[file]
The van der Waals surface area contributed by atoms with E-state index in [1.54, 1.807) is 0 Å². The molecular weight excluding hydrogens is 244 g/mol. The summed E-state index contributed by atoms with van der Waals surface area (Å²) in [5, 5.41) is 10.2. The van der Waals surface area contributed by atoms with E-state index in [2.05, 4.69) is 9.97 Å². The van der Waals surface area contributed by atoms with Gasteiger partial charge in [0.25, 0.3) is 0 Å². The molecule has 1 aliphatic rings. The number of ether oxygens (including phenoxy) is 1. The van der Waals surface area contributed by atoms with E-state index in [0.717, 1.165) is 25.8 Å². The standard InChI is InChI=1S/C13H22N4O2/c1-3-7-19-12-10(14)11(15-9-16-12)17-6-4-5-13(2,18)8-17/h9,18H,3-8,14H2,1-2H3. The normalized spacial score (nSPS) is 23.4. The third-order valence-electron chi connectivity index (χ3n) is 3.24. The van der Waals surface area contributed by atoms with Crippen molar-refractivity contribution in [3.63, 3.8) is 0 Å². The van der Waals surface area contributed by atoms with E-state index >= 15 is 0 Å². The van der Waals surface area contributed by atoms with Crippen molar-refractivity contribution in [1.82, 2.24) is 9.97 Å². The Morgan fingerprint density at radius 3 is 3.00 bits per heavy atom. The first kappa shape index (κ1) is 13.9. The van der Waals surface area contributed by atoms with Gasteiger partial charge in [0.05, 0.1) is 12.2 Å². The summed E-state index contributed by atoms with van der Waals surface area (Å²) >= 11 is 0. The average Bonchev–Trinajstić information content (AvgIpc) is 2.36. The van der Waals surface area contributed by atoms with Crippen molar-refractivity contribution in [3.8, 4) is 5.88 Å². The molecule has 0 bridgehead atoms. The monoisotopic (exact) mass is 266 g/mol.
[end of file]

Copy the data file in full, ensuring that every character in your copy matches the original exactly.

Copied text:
The van der Waals surface area contributed by atoms with E-state index in [1.54, 1.807) is 0 Å². The molecular weight excluding hydrogens is 244 g/mol. The summed E-state index contributed by atoms with van der Waals surface area (Å²) in [5, 5.41) is 10.2. The van der Waals surface area contributed by atoms with E-state index in [2.05, 4.69) is 9.97 Å². The van der Waals surface area contributed by atoms with Gasteiger partial charge in [0.25, 0.3) is 0 Å². The molecule has 1 aliphatic rings. The number of ether oxygens (including phenoxy) is 1. The van der Waals surface area contributed by atoms with E-state index in [0.717, 1.165) is 25.8 Å². The standard InChI is InChI=1S/C13H22N4O2/c1-3-7-19-12-10(14)11(15-9-16-12)17-6-4-5-13(2,18)8-17/h9,18H,3-8,14H2,1-2H3. The normalized spacial score (nSPS) is 23.4. The third-order valence-electron chi connectivity index (χ3n) is 3.24. The van der Waals surface area contributed by atoms with Crippen molar-refractivity contribution in [3.63, 3.8) is 0 Å². The van der Waals surface area contributed by atoms with E-state index >= 15 is 0 Å². The van der Waals surface area contributed by atoms with Crippen molar-refractivity contribution in [1.82, 2.24) is 9.97 Å². The Morgan fingerprint density at radius 3 is 3.00 bits per heavy atom. The first kappa shape index (κ1) is 13.9. The van der Waals surface area contributed by atoms with Gasteiger partial charge in [0.05, 0.1) is 12.2 Å². The summed E-state index contributed by atoms with van der Waals surface area (Å²) >= 11 is 0. The average Bonchev–Trinajstić information content (AvgIpc) is 2.36. The van der Waals surface area contributed by atoms with Crippen molar-refractivity contribution in [3.8, 4) is 5.88 Å². The molecule has 0 bridgehead atoms. The monoisotopic (exact) mass is 266 g/mol.